43 women step off the treadmill, into the mud and on to the podium
Okay, we didn’t win the league, we came third. And it wasn’t in the wilderness, it was in Surrey. But I wanted something grand to catch your attention so I could share with you the real drama and achievements of this season’s Surrey Cross Country League as experienced by our club’s senior and veteran women athletes.
This cross-country season, in our 125th year, we made it on to the podium, with Herne Hill Harriers’ women claiming third place in the Surrey League. The ‘victory’ is that we’re getting better: last season (2012/2013) we made it to fifth place. This season we made it to third, with 487 points, after some closely fought battles with Thames Hare and Hounds, who came second with 456 points. Belgrave Harriers continued to be a commanding presence and won with an impressive 311 points. That we are contending with these very strong cross country clubs is, however, extremely encouraging – and very exciting.
I say ‘we’ – and it most definitely is ‘we’, given the camaraderie among HHH’s senior women – but for now a few words on the extraordinary efforts of some hardy, trusty and talented individuals. Where better to start than with our captain, Karen Ellison? In all four of her league races this season, she placed in the top 20, showing steel, determination – and speed. Karen also has true grit, as she showed at the ECCA National Championships where she came 73rd. We know, of course, that she was also the first qualifying woman home, and trophy winner, in the South of Thames 5 Mile Championships. We are very lucky to have her showing us the way. Lucky, too, to have the wonderful Helen Hadjam and Julia Wedmore, two of our other top scorers, who have reliably – and tirelessly! – turned in very strong performances in the league races.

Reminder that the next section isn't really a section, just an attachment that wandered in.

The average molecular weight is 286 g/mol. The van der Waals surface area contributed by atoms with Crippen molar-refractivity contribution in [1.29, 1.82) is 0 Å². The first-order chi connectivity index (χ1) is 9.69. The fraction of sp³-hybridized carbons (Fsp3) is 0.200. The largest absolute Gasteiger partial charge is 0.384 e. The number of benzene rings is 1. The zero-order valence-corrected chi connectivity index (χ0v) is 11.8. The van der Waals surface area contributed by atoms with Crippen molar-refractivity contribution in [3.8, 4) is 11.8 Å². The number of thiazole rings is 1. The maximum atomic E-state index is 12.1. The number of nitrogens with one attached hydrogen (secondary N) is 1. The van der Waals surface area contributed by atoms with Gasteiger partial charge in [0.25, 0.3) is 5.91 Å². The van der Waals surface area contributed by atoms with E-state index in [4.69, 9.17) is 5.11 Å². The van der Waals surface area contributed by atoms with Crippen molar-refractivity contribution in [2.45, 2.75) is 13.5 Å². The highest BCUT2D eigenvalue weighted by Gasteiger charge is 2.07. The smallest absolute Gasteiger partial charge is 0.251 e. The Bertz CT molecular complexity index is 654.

Where would we be, also, without our other scoring athletes: Cathy Ansell, who ran two dazzling races coming 1st and 3rd at Coulsdon and Lightwater respectively, Nikki Sturzaker, Cleo Bartholomew, Ieva Lobaciute, Ceri Diss, Sue Swaine, Jo Ritson and Fiona Brown? And where indeed without the other 32 valiant team members, many of them competing in all four events, ensuring that our scoring runners held their positions by fending off the challenges of our competitors? All of them strong and battle-ready.
In what other way is this season one of ‘victory’? I can find 43 women who will tell you the answer. That’s right: 43! This season we had one of the highest numbers of senior and veteran women taking part in the Surrey Cross-Country League. Every one of them temporarily turning her back on the comforts of modern London to embrace all the mud and chill that Surrey can offer. During the wettest winter in England since 1766, these women fearlessly stepped off the treadmill and into the mud.
Which brings me to the ‘wilderness’ effect: defined as the psychological effect of being in wilderness for a period of a week or more…fundamentally it involves “feelings of expansion or reconnection”. As I’ve conceded, Wimbledon Common and Lloyd Park don’t really qualify as ‘wilderness’ and even my race times aren’t clocking in at ‘a week or more’. Yet, for the forty something minutes of a race, I think I approach something like “feelings of expansion or reconnection”. Others tell me the same. They like the wild challenge of running ‘off-piste’, up-hill and cross-country. And that, too, is our victory.